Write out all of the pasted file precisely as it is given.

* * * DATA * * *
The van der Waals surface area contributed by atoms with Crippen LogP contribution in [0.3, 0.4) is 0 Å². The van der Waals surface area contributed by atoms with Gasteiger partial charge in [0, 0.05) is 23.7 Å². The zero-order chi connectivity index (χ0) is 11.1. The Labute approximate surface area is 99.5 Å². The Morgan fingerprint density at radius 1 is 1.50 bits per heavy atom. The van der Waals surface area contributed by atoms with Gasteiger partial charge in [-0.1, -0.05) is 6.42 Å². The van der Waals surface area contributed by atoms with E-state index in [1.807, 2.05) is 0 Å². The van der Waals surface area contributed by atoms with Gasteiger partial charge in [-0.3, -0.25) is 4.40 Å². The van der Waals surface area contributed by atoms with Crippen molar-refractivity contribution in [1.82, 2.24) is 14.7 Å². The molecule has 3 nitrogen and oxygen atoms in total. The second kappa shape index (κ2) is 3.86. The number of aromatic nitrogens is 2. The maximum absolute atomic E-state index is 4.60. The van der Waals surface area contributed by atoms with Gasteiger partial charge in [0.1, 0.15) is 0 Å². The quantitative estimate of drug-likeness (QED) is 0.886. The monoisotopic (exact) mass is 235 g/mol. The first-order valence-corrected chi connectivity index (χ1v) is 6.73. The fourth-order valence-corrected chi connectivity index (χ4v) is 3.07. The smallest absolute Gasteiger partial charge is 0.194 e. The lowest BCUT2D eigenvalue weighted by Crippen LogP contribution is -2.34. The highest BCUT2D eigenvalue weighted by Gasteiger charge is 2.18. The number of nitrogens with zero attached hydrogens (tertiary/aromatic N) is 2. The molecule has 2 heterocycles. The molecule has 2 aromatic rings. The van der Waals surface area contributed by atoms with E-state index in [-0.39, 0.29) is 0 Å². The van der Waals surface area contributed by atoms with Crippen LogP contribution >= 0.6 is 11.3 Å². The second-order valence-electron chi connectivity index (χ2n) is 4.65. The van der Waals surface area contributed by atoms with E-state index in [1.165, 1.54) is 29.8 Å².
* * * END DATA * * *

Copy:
The van der Waals surface area contributed by atoms with Crippen LogP contribution in [0.3, 0.4) is 0 Å². The van der Waals surface area contributed by atoms with Gasteiger partial charge in [0, 0.05) is 23.7 Å². The zero-order chi connectivity index (χ0) is 11.1. The Labute approximate surface area is 99.5 Å². The Morgan fingerprint density at radius 1 is 1.50 bits per heavy atom. The van der Waals surface area contributed by atoms with Gasteiger partial charge in [-0.1, -0.05) is 6.42 Å². The van der Waals surface area contributed by atoms with E-state index in [1.807, 2.05) is 0 Å². The van der Waals surface area contributed by atoms with Gasteiger partial charge in [-0.3, -0.25) is 4.40 Å². The van der Waals surface area contributed by atoms with Crippen molar-refractivity contribution in [1.82, 2.24) is 14.7 Å². The molecule has 3 nitrogen and oxygen atoms in total. The second kappa shape index (κ2) is 3.86. The number of aromatic nitrogens is 2. The maximum absolute atomic E-state index is 4.60. The van der Waals surface area contributed by atoms with Gasteiger partial charge in [0.1, 0.15) is 0 Å². The quantitative estimate of drug-likeness (QED) is 0.886. The monoisotopic (exact) mass is 235 g/mol. The first-order valence-corrected chi connectivity index (χ1v) is 6.73. The fourth-order valence-corrected chi connectivity index (χ4v) is 3.07. The smallest absolute Gasteiger partial charge is 0.194 e. The lowest BCUT2D eigenvalue weighted by Crippen LogP contribution is -2.34. The highest BCUT2D eigenvalue weighted by Gasteiger charge is 2.18. The number of nitrogens with zero attached hydrogens (tertiary/aromatic N) is 2. The molecule has 2 heterocycles. The molecule has 2 aromatic rings. The van der Waals surface area contributed by atoms with E-state index in [-0.39, 0.29) is 0 Å². The van der Waals surface area contributed by atoms with Crippen LogP contribution >= 0.6 is 11.3 Å². The second-order valence-electron chi connectivity index (χ2n) is 4.65. The van der Waals surface area contributed by atoms with E-state index in [1.165, 1.54) is 29.8 Å².